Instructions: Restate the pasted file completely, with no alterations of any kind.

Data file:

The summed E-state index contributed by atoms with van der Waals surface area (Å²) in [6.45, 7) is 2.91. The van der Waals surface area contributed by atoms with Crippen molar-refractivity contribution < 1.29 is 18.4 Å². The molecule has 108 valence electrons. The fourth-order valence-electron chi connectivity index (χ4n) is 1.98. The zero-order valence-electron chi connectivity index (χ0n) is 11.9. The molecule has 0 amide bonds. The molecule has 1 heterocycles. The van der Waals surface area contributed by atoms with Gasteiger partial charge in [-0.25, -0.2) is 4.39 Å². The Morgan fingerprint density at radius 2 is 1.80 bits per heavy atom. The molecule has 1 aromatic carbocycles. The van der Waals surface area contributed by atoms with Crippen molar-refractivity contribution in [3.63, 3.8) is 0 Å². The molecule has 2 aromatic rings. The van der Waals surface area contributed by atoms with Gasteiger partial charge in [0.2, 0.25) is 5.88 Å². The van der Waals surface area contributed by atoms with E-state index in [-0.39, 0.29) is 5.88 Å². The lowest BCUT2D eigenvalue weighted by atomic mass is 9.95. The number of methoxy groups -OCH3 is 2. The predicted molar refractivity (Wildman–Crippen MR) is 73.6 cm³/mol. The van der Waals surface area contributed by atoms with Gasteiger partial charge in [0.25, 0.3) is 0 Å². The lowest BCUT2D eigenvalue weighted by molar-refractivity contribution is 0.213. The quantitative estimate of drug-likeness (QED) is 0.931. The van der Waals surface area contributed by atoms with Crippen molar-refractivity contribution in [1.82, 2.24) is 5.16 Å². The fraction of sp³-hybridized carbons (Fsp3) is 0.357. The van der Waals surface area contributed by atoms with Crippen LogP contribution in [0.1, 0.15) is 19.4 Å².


The summed E-state index contributed by atoms with van der Waals surface area (Å²) in [6.45, 7) is 2.91. The van der Waals surface area contributed by atoms with Crippen molar-refractivity contribution < 1.29 is 18.4 Å². The molecule has 108 valence electrons. The fourth-order valence-electron chi connectivity index (χ4n) is 1.98. The zero-order valence-electron chi connectivity index (χ0n) is 11.9. The molecule has 0 amide bonds. The molecule has 1 heterocycles. The van der Waals surface area contributed by atoms with Gasteiger partial charge in [-0.25, -0.2) is 4.39 Å². The Morgan fingerprint density at radius 2 is 1.80 bits per heavy atom. The molecule has 1 aromatic carbocycles. The van der Waals surface area contributed by atoms with Crippen molar-refractivity contribution in [3.63, 3.8) is 0 Å². The molecule has 2 aromatic rings. The van der Waals surface area contributed by atoms with Gasteiger partial charge in [0.2, 0.25) is 5.88 Å². The van der Waals surface area contributed by atoms with E-state index in [-0.39, 0.29) is 5.88 Å². The lowest BCUT2D eigenvalue weighted by atomic mass is 9.95. The number of methoxy groups -OCH3 is 2. The predicted molar refractivity (Wildman–Crippen MR) is 73.6 cm³/mol. The van der Waals surface area contributed by atoms with Gasteiger partial charge in [0.25, 0.3) is 0 Å². The lowest BCUT2D eigenvalue weighted by molar-refractivity contribution is 0.213. The quantitative estimate of drug-likeness (QED) is 0.931. The van der Waals surface area contributed by atoms with Crippen molar-refractivity contribution in [1.82, 2.24) is 5.16 Å². The fraction of sp³-hybridized carbons (Fsp3) is 0.357. The van der Waals surface area contributed by atoms with Crippen LogP contribution in [0.1, 0.15) is 19.4 Å².